Everyone seems to have their own favourite bottle opener.
  The only ones which should not be used are those which apply air pressure.  
They could cause an explosion if there was a flaw in the glass or the wine has formed its
own gas.

An old cork may be impossible to remove.  A good tip
from a top wine merchants is to break the neck of the bottle below the bottom of the cork.
  To do this insert the corkscrew, wrap a cloth round the neck of the bottle and give
a sharp blow to the ridge at the mouth of the bottle with the back of a large knife.
  Care has to be taken with shards of glass, presumably you
could pour the wine through clean muslin to catch any fragments.  Personally, I am
not sure I would want to try this.


Wine decanting

Red wine should be served at room temperature. Uncork red
wines an hour before drinking them;  this is called allowing the wine to ‘breathe’.
  This will develop the flavour.

It can be poured rapidly into a clean glass jug and then back
into the bottle in order to get air right through the wine.  This is
particularly useful if time is short but should not be done with a mature wine as it will
disturb the sediment
. If you fancy a glass for yourself, go ahead, this will
leave a larger surface exposed to the air.

A good mature red should have sediment in the bottom of the
bottle.  To avoid decanting the sediment the wine needs to be poured very slowly, in
a continuous stream, with the light behind the bottle.  If it is to be returned to
the bottle, rinse the bottle well and shake it thoroughly dry.  (a tip from a butler
is to either use a hair dryer to ensure the bottle is completely dry or, alternatively,
hold the bottle under a hot running top and the heat from the outside will dry the
moisture inside – mind you this would ruin the label).

White and Rose wines should be served chilled for about 1-2
hours in a refrigerator, the better the wine, the shorter the time, but don’t uncork them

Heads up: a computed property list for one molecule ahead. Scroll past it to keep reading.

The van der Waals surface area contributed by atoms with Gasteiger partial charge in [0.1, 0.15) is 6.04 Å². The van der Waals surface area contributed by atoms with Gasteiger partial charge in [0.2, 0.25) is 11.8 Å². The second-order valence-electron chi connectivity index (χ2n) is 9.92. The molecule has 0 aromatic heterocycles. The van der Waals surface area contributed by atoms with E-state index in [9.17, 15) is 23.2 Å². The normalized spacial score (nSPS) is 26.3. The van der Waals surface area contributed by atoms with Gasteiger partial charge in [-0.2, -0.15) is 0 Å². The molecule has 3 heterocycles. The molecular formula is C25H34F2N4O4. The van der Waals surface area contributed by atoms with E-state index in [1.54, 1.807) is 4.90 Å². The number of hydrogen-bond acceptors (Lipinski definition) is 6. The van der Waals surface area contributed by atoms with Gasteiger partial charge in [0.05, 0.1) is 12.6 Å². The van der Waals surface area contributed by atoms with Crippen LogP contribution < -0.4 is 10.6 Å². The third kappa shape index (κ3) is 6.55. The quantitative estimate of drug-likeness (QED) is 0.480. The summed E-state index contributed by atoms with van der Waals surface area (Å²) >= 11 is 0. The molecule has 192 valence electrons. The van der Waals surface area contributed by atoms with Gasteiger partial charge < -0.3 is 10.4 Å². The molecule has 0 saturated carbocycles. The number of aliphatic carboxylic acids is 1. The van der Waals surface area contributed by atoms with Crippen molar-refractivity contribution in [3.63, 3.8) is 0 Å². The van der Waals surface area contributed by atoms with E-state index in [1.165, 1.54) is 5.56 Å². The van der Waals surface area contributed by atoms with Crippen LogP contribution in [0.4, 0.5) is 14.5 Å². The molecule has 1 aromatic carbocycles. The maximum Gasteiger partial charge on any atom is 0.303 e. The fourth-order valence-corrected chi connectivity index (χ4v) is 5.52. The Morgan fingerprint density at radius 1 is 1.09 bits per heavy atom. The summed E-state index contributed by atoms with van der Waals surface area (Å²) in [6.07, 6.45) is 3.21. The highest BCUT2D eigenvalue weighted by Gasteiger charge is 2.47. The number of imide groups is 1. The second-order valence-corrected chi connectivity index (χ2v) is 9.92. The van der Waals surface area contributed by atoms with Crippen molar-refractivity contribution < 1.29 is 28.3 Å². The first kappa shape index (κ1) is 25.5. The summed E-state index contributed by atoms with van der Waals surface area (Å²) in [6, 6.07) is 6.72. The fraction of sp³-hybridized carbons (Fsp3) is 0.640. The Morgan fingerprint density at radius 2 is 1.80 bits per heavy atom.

until you are ready to serve.  If time is short, wine chills quicker with the
cork out
. Don’t over chill though as this starts to dull the flavour.


Pouring Wine

There is an old Victorian adage “hold a
woman by the waist and a bottle by the neck”, this is largely correct but largely
overlooked.

The ideal wine glass should hold 6-8 oz. of
wine (180ml – 240 ml) and curve inwards at the rim to hold the scent of the wine.  It
should never be filled more than 1/3 of the way up.

Wine tips

To decide how many bottles
you’ll need for a dinner, a rule of thumb is a standard bottle is generally ample for
three people and a half-bottle for two.
If you’re serving two dinner wines remember this
simple protocol –

White before red –
young before old

A dry wine always precedes a
sweet one as the sweet taste will linger.  Sweet wines should be served with desserts.
Pewter goblets are ideal for white wine as they
can be chilled in the refrigerator with the wine and they will keep the wine cool no
matter what the temperature of the air.
White and Rose wines should be
served chilled but don’t uncork them until you are ready to serve, unless time is short.
It will also cool quicker if placed in a container which has 1/3 ice cubes and 1/3 cold
water as this allows the bottle to sink into the ice cubes rather than balance on top.
Don’t throw out wine left in the bottle (who am
I trying to kid!) Recork and it will keep in the refrigerator for several days.  If
not consumed after a few days it can be used in cooking and, eventually, you can use it
instead of vinegar.
If a guest brings wine it may
be worth asking if they would like it opened immediately or would they rather have it at
their next visit.  A good wine should be allowed to rest for 24hours after travelling
otherwise it won’t be at its best.